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Chapter 11

Organizational Structure and Controls


Michael A. Hitt R. Duane Ireland Robert E. Hoskisson
2000 South-Western College Publishing
Ch11-1

Structure Types
All organizations require some form of organizational structure to implement and manage their strategies

Firms frequently alter their structure as they grow in size and complexity
Three basic structure types: Simple Structure Functional Structure Multi-divisional Structure (M-form)
Ch11-2

Strategy & Structure Growth Patterns

Multidivisional Structure Sales Growth Coordination and Control Problems

Efficient implementation of formulated strategy Functional Structure Sales Growth Coordination and Control Problems Efficient implementation of formulated strategy Simple Structure
Ch11-3

Simple Structure
Owner / Manager

Owner/Manager makes all major decisions directly and monitors all activities Difficult to maintain this structure as the firm grows in size and complexity

Ch11-4

Functional Structure
First stage beyond a Simple Structure Appropriate for single or dominant-business firms Allows specialization of tasks
* Production * Finance * Engineering * Accounting * Sales & Marketing * Human Resources

Overcomes information processing limits of single owner/manager Functional department heads report to Chief Executive Officer who integrates decisions and actions from a company-wide point of view Risks conflicts between myopic function managers
Ch11-5

Functional Structure
Chief Executive Officer
Corporate Human Resources

Corporate R&D

Corporate Finance

Strategic Planning

Corporate Marketing

Finance

Production Engineering

Accounting

Sales & Marketing

Human Resources

Ch11-6

Functional Structure for Cost Leadership Strategy


Office of the President
Operations is main function Process engineering is
emphasized rather than new product R&D Relatively large centralized staff coordinates functions

Formalized procedures allow


for low-cost culture

Centralized Staff

Structure is mechanical; job


roles are highly structured

Engineering Marketing

Operations

Personnel

Accounting
Ch11-7

Functional Structure for Differentiation Strategy


President and Limited Staff

R&D

Marketing

New Product Marketing R&D

Operations

Human Resources

Finance

Marketing is the main function for tracking new product ideas New product R&D is emphasized Most functions are decentralized Formalization is limited to foster change and promote new ideas Overall structure is organic; job roles are less structured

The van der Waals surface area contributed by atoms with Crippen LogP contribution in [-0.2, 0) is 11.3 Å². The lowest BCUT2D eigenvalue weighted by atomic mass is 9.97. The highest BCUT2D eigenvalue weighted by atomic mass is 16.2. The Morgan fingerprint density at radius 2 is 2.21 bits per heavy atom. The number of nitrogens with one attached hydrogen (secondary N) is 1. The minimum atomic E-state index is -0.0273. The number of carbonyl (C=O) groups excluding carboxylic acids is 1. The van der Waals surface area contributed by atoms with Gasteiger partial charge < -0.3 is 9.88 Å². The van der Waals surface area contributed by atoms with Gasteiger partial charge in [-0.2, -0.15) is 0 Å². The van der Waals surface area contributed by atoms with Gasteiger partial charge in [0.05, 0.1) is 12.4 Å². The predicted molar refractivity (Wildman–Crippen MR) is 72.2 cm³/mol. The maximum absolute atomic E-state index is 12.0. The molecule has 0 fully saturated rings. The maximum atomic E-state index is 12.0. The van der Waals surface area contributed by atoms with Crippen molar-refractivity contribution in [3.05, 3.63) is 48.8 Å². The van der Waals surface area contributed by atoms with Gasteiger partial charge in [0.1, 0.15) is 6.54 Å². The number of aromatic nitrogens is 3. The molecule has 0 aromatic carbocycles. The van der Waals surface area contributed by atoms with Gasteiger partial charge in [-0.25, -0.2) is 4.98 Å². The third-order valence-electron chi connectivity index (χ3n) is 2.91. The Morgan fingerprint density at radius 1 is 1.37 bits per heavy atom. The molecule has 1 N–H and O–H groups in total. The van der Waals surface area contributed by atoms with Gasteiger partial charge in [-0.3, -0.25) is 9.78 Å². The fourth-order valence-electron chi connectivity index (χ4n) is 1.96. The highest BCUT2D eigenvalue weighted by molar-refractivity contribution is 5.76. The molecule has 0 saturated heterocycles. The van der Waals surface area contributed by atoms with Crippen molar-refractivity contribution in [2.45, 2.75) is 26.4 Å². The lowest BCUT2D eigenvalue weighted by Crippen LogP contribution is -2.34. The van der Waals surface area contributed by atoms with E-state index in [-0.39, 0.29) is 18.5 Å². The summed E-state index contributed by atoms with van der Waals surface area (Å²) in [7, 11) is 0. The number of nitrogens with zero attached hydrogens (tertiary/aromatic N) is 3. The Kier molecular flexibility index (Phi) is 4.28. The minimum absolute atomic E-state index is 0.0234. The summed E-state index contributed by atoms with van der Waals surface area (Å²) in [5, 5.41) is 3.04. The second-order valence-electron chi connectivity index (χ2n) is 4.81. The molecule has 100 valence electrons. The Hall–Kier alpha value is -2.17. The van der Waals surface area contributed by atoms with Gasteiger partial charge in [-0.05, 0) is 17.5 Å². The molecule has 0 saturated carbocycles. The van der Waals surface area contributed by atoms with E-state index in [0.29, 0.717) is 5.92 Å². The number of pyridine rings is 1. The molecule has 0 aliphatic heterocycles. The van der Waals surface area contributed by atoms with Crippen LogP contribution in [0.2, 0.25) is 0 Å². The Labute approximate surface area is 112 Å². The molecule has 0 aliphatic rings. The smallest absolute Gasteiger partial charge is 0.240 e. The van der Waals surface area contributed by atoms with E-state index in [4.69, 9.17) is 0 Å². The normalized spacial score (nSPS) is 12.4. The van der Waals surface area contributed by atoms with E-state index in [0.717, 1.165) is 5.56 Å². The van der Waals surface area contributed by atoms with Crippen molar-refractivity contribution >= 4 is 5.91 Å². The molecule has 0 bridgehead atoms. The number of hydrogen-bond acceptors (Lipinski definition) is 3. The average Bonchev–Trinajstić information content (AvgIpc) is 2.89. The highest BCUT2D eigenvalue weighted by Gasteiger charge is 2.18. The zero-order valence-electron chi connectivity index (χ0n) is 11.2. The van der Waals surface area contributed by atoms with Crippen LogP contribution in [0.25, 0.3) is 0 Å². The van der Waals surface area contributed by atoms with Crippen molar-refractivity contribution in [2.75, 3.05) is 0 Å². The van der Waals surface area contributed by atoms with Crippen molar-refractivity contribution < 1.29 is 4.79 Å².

Ch11-8

Multi-Divisional Structure
Each division is operated as a separate business Appropriate for related-diversified businesses Key task of corporate managers is exploiting synergies among divisions Managers use a combination of strategic controls and financial controls Managers try to strike a balance between:
Competing among divisions for scarce capital resources Creating opportunities for cooperation to develop synergies

The goal is to maximize overall firm performance


Ch11-9

Multi-Divisional Structure
The decision-making of managers in a MultiDivisional structure may be:
Centralized or Decentralized Bureaucratic or Non-bureaucratic

Balance on these dimensions may change over time Structure will evolve over time with:
Changes in strategy Degree of diversification Geographic scope
Nature of competition
Ch11-10

Multi-Divisional Structure
Chief Executive Officer
Corporate R&D Corporate Finance Strategic Planning Corporate Marketing Corporate Human Resources

Division

Division

Division

Division

Finance

Production Engineering

Accounting

Sales & Marketing

Human Resources

Ch11-11

SBU Form
Related-Linked Strategy President
Corporate R&D Corporate Finance Strategic Planning Corporate Marketing
Corporate Human Resources

Strategic Business Unit A


Division

Strategic Business Unit B


Division Division

Strategic Business Unit C


Division

Strategic Business Unit D


Division Division

Structural integration exists among divisions within SBUs, but not across SBUs Each SBU may have its own budget for staff to foster integration Corporate headquarters staff serve as consultants to SBUs and divisions
Ch11-12

Competitive Form
Unrelated /Holding Company Strategy President

Legal Affairs

Finance

Auditing

Division

Division

Division

Division

Division